The Works of Frederick Schiller, Early Dramas and Romances: The Robbers, Fiesco, Love and Intrigue, Demetrius, the Ghost-Seer, and the Sport of Destiny

By Henry G. Bohn; Friedrich Schiller | Go to book overview

THE GHOST-SEER;
OR, APPARITIONIST: FROM THE PAPERS OF COUNT O * * * * *

_____

I AM about to relate an adventure, which to many will appear incredible, but of which I was in great part an eye-witness. The few who are acquainted with a certain political event will, if indeed these pages should happen to find them alive, receive a welcome solution thereof. And, even to the rest of my readers, it will be, perhaps, important as a contribution to the history of the deception and aberrations of the human intellect. The boldness of the schemes which malice is able to contemplate and to carry out must excite astonishment, as must also the means of which it can avail itself to accomplish its aims. Clear unvarnished truth shall guide my pen; for, when these pages come before the public, I shall be no more, and shall therefore never learn their fate.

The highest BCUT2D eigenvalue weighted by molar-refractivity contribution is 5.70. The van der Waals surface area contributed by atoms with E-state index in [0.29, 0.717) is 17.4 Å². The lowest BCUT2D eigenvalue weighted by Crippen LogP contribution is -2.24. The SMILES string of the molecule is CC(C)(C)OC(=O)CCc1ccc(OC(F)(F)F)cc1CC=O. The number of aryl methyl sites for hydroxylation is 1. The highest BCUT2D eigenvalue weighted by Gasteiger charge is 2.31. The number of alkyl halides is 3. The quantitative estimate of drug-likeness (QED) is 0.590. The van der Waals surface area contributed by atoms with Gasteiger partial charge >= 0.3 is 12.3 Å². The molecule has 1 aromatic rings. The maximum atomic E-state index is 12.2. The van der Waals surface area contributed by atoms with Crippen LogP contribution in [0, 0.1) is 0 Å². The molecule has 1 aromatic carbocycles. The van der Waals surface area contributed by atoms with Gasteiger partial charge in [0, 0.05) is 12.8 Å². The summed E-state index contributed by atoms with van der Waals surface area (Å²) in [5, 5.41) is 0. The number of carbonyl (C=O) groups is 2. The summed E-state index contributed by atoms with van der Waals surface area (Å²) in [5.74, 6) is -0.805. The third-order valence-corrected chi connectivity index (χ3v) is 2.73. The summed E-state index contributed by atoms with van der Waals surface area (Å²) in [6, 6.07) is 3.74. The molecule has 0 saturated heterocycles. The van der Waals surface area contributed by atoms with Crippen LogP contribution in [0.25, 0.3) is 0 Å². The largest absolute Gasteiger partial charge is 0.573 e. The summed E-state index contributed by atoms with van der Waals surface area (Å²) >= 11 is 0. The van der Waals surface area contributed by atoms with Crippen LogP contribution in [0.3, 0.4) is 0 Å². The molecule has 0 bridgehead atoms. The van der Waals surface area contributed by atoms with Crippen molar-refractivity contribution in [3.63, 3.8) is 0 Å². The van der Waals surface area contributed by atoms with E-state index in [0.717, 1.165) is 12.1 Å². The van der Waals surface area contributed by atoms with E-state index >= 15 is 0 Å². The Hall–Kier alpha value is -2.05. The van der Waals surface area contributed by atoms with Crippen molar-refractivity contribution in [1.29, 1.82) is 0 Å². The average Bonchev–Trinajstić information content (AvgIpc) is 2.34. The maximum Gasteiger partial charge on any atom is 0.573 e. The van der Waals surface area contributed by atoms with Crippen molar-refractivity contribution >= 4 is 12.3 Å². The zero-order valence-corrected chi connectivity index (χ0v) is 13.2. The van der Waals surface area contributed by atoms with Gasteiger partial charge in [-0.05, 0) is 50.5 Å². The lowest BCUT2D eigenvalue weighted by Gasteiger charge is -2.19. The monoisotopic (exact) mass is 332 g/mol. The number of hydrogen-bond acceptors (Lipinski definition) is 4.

On my return to Courland in the year 17--, about the time of the Carnival, I visited the Prince of ----- at Venice. We had been acquainted in the ----- service, and we here renewed an intimacy which, by the restoration of peace, had been interrupted. As I wished to see the curiosities of this city, and as the prince was waiting only for the arrival of remittances to return to his native country, he easily prevailed on me to tarry till his departure. We agreed not to separate during the time of our residence at Venice, and the prince was kind enough to accommodate me at his lodgings at the Moor Hotel.

-377-

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